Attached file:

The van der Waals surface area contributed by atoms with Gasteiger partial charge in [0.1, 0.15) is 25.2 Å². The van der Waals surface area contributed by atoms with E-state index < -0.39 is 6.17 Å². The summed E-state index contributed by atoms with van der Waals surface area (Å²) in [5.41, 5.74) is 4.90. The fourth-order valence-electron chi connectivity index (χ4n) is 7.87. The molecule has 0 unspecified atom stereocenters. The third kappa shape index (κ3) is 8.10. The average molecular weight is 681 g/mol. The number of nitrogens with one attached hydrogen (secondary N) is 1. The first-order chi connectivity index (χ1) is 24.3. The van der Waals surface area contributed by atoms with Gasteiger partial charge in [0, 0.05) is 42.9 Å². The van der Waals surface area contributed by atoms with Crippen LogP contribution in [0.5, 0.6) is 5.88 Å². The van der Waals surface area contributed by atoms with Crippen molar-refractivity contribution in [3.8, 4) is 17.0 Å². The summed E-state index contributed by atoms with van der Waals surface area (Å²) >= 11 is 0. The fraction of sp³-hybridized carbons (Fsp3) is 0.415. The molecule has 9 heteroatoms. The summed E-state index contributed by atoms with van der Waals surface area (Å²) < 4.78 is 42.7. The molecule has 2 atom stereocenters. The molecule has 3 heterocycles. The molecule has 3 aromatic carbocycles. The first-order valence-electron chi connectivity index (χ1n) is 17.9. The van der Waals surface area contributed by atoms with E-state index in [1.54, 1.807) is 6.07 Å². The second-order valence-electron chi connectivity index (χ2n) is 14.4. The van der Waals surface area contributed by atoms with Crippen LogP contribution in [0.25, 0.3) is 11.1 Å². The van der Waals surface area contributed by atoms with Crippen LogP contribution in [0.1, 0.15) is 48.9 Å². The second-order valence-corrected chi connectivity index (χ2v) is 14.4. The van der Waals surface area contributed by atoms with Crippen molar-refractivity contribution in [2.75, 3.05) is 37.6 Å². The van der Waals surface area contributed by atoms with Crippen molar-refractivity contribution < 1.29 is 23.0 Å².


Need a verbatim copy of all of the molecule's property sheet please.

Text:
The van der Waals surface area contributed by atoms with Gasteiger partial charge in [0.1, 0.15) is 25.2 Å². The van der Waals surface area contributed by atoms with E-state index < -0.39 is 6.17 Å². The summed E-state index contributed by atoms with van der Waals surface area (Å²) in [5.41, 5.74) is 4.90. The fourth-order valence-electron chi connectivity index (χ4n) is 7.87. The molecule has 0 unspecified atom stereocenters. The third kappa shape index (κ3) is 8.10. The average molecular weight is 681 g/mol. The number of nitrogens with one attached hydrogen (secondary N) is 1. The first-order chi connectivity index (χ1) is 24.3. The van der Waals surface area contributed by atoms with Gasteiger partial charge in [0, 0.05) is 42.9 Å². The van der Waals surface area contributed by atoms with Crippen LogP contribution in [0.5, 0.6) is 5.88 Å². The van der Waals surface area contributed by atoms with Crippen molar-refractivity contribution in [3.8, 4) is 17.0 Å². The summed E-state index contributed by atoms with van der Waals surface area (Å²) >= 11 is 0. The fraction of sp³-hybridized carbons (Fsp3) is 0.415. The molecule has 9 heteroatoms. The summed E-state index contributed by atoms with van der Waals surface area (Å²) < 4.78 is 42.7. The molecule has 2 atom stereocenters. The molecule has 3 heterocycles. The molecule has 3 aromatic carbocycles. The first-order valence-electron chi connectivity index (χ1n) is 17.9. The van der Waals surface area contributed by atoms with E-state index in [1.54, 1.807) is 6.07 Å². The second-order valence-electron chi connectivity index (χ2n) is 14.4. The van der Waals surface area contributed by atoms with Crippen LogP contribution in [0.25, 0.3) is 11.1 Å². The van der Waals surface area contributed by atoms with Crippen LogP contribution in [0.1, 0.15) is 48.9 Å². The second-order valence-corrected chi connectivity index (χ2v) is 14.4. The van der Waals surface area contributed by atoms with Crippen molar-refractivity contribution in [2.75, 3.05) is 37.6 Å². The van der Waals surface area contributed by atoms with Crippen molar-refractivity contribution < 1.29 is 23.0 Å².